Congo Rebels Retreat from Goma

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Congolese rebels M23 were forced to retreat from their rapid advance on Goma, the provincial capital of North Kivu, Congo, on Monday according to the Associated Press . The rebel group had come within two miles of Goma, which serves as a base for United Nations operations in eastern Democratic Republic of Congo (DRC) and also has an international airport.

M23 withdrew to the village of Kibumba 18 miles away and issued demands that include the demilitarization of the city and the formal announcement of negotiations by the government.

Here's the latest information on the rebellion.

Group allegedly backed by Rwanda

Another AP report filed on Monday noted that the rebels were believed to be backed by Rwanda, DRC's much smaller but densely populated neighbor to the east.

Rebel spokesman Col. Vianney Kazarama said that though they had retreated, M23 still intends to take Goma. A Congo government spokesman said that negotiations were out of the question, despite the fact Kazarama had said he was willing to give proposed talks a chance.

The rebel group is estimated to consist of 2,500 to 3,000 soldiers and is named for Mar. 23, 2009, peace accords that the group says were never implemented.

In 2008, another group known as the National Congress for the Defense of the People (CNDP) came close to taking Goma before being stopped. It negotiated with the government and the peace accord it brokered is the same that has inspired the M23 rebellion.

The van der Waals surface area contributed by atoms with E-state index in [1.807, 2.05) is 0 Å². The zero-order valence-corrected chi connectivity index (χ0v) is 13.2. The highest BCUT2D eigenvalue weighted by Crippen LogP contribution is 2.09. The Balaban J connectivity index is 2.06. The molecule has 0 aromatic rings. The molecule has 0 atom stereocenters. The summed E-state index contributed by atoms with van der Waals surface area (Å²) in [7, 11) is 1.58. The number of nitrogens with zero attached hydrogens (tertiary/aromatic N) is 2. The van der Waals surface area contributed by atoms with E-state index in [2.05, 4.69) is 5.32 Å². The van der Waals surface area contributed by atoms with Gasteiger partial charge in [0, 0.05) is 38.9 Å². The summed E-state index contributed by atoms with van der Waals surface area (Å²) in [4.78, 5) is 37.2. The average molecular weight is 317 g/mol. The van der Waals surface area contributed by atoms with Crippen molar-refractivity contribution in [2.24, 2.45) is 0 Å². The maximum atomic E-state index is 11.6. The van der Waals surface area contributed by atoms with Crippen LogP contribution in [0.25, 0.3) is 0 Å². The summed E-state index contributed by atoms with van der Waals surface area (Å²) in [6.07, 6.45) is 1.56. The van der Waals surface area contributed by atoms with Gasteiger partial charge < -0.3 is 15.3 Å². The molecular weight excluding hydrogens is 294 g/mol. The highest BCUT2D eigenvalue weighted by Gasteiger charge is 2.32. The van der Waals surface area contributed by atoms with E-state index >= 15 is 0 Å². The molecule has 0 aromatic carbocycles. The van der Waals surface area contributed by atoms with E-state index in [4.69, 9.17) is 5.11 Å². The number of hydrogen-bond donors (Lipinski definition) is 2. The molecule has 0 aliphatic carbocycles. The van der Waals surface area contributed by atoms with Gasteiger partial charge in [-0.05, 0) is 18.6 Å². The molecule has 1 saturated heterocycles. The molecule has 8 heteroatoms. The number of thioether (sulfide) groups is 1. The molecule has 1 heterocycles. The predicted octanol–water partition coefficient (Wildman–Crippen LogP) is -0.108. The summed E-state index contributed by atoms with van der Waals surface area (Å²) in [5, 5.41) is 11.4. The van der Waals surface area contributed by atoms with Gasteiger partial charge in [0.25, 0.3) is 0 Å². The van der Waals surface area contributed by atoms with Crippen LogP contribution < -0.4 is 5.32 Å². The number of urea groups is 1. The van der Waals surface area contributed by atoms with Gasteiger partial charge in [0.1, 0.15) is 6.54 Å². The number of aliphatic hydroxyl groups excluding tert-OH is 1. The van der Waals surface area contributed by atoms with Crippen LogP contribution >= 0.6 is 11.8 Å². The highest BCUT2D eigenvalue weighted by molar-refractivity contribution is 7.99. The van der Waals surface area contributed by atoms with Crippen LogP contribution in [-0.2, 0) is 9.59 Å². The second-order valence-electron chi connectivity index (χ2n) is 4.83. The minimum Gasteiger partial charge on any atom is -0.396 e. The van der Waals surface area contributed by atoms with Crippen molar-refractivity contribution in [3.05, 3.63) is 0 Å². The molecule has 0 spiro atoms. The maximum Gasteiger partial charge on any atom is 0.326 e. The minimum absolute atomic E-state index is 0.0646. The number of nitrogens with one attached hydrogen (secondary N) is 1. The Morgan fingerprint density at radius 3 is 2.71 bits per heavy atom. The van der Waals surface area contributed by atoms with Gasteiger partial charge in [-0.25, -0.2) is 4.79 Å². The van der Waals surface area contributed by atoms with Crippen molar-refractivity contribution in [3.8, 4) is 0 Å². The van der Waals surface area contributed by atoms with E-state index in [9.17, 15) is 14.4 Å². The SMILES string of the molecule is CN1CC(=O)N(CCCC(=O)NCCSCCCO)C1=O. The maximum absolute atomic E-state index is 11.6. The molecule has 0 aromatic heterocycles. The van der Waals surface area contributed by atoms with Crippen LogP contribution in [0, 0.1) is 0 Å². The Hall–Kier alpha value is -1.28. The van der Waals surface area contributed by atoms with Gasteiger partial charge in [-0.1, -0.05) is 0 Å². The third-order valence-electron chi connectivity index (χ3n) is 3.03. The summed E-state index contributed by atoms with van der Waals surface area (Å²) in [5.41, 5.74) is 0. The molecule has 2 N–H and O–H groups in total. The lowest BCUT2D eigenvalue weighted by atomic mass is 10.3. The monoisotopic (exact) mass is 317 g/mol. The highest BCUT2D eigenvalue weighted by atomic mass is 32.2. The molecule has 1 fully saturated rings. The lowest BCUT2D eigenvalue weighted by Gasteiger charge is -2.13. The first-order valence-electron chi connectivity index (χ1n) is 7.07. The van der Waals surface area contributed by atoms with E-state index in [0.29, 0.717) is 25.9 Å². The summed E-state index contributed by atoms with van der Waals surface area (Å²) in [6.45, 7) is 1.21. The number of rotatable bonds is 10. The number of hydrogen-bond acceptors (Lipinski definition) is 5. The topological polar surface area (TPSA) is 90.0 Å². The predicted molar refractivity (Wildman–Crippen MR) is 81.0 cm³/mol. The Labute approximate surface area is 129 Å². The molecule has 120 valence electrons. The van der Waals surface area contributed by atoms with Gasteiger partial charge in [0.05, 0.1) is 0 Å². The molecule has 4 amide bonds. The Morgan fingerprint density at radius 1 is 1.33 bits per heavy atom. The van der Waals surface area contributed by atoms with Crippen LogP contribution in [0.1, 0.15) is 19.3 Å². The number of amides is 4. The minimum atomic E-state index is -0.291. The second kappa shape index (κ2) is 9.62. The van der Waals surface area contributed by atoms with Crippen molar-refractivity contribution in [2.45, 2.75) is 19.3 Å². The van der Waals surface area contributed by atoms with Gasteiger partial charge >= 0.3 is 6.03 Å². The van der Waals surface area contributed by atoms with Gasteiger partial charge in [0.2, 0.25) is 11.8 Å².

Brits urged to leave Goma

Foreign Secretary William Hague issued a statement on Sunday, voicing concern regarding the "rapidly deteriorating security and humanitarian situation" and called for British nationals to leave Goma. "I urge those with influence over M23 to call on them to stop fighting and not to provide them any external support. I call for a cessation of hostilities and for all parties to engage to resolve this crisis without further bloodshed," he said.

U.N. assisting DRC

A press release from the United Nations News Center issued on Sunday noted that U.N. peacekeepers were assisting the national army because of M23's advance.

Secretary-General Ban Ki-moon condemned the hostilities, and his spokesperson echoed British sentiments regarding states with influence on M23, alluding to Rwanda without naming the country.

Shawn Humphrey is a former contributor to The Flint Journal and an amateur Africanist, focusing his personal studies on human rights and political issues on the continent.

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